For Aristotle, the place of value in nature was equally secure, if somewhat more subtle. To Aristotle, all events were explicable in terms of "four causes:" efficient, material, formal and final. For example, in the case of the construction of a house:

efficient: Action upon a substance. (Carpenters, Masons, etc.)

material: The substance acted upon. (Lumber, Masonry, Wires, etc.)

formal: The universal qualities exemplified. (The Architects Plans)

final: The end toward which the action is drawn. (A Residence)

In that fourth "cause," the final, is found Aristotle's linkage of value to the natural world. Aristotle's ethics is saturated with this concept of "final cause." He describes the "virtuous life" as a life in which the fullest potentials of human nature are realized. When Aristotle asks, "What is the Good for man?," he indicates that we can only answer that question by asking further, "What is a man good for?" -- that is to say, what is his "natural function," his fulfillment, his "end," his final cause. Generally, to find the value in nature, ask yourself: "how does nature actualize the potentiality in a process," or in other words, what is the "final cause" toward which the process is tending? Processes moving toward this fulfillment are valuable as they are, at the same time, "natural."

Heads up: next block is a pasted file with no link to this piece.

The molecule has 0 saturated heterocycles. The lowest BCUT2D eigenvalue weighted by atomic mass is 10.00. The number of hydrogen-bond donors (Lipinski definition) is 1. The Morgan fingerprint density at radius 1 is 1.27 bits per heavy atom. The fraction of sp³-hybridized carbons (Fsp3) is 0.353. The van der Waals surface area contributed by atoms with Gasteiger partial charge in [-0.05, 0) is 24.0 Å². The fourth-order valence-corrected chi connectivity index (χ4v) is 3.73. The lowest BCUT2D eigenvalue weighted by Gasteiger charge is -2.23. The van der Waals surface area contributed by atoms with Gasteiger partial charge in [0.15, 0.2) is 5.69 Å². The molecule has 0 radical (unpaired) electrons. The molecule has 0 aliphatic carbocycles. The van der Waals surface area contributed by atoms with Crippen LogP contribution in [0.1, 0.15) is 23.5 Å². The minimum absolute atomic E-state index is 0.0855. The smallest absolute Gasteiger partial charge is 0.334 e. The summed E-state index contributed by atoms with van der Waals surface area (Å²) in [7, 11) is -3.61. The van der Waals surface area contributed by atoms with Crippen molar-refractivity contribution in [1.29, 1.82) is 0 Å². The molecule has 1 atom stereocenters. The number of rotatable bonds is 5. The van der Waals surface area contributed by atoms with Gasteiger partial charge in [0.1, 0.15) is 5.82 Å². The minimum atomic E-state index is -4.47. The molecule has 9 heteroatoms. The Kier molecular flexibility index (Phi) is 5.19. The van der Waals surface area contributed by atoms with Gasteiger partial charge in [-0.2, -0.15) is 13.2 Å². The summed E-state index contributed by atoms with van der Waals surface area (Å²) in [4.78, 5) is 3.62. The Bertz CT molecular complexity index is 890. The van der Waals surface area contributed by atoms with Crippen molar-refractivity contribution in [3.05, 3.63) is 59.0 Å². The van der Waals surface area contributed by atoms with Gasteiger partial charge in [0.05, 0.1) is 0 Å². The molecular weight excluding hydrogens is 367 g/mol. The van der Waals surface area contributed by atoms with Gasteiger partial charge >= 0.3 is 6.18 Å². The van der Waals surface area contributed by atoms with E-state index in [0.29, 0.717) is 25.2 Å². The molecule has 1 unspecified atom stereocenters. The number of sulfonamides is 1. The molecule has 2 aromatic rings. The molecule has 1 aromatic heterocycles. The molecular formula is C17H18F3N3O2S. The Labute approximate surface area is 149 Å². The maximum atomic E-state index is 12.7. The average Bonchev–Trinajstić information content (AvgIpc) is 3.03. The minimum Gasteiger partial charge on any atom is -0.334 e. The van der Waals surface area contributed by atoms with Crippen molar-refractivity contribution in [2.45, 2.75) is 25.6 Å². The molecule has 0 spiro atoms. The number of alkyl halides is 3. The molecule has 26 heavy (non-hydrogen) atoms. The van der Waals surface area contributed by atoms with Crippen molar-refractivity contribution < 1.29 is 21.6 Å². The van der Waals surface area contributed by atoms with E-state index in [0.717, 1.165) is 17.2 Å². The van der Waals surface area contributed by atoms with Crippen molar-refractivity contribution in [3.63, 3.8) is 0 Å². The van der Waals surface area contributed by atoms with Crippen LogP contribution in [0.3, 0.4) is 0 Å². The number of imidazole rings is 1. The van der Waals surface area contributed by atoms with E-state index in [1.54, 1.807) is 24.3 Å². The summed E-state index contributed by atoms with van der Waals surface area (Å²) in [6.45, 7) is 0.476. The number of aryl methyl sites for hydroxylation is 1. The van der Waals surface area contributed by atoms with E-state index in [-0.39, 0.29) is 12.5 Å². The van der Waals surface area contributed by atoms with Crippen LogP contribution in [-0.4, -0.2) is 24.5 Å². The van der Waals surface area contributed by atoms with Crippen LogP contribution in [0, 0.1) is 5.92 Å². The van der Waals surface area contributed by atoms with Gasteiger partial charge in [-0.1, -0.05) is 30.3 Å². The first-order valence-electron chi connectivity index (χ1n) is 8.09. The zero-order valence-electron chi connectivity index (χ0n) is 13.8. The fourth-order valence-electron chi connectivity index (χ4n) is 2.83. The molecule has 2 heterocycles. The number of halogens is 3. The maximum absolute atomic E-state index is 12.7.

Very ennobling, but alas, also very sterile and uninformative.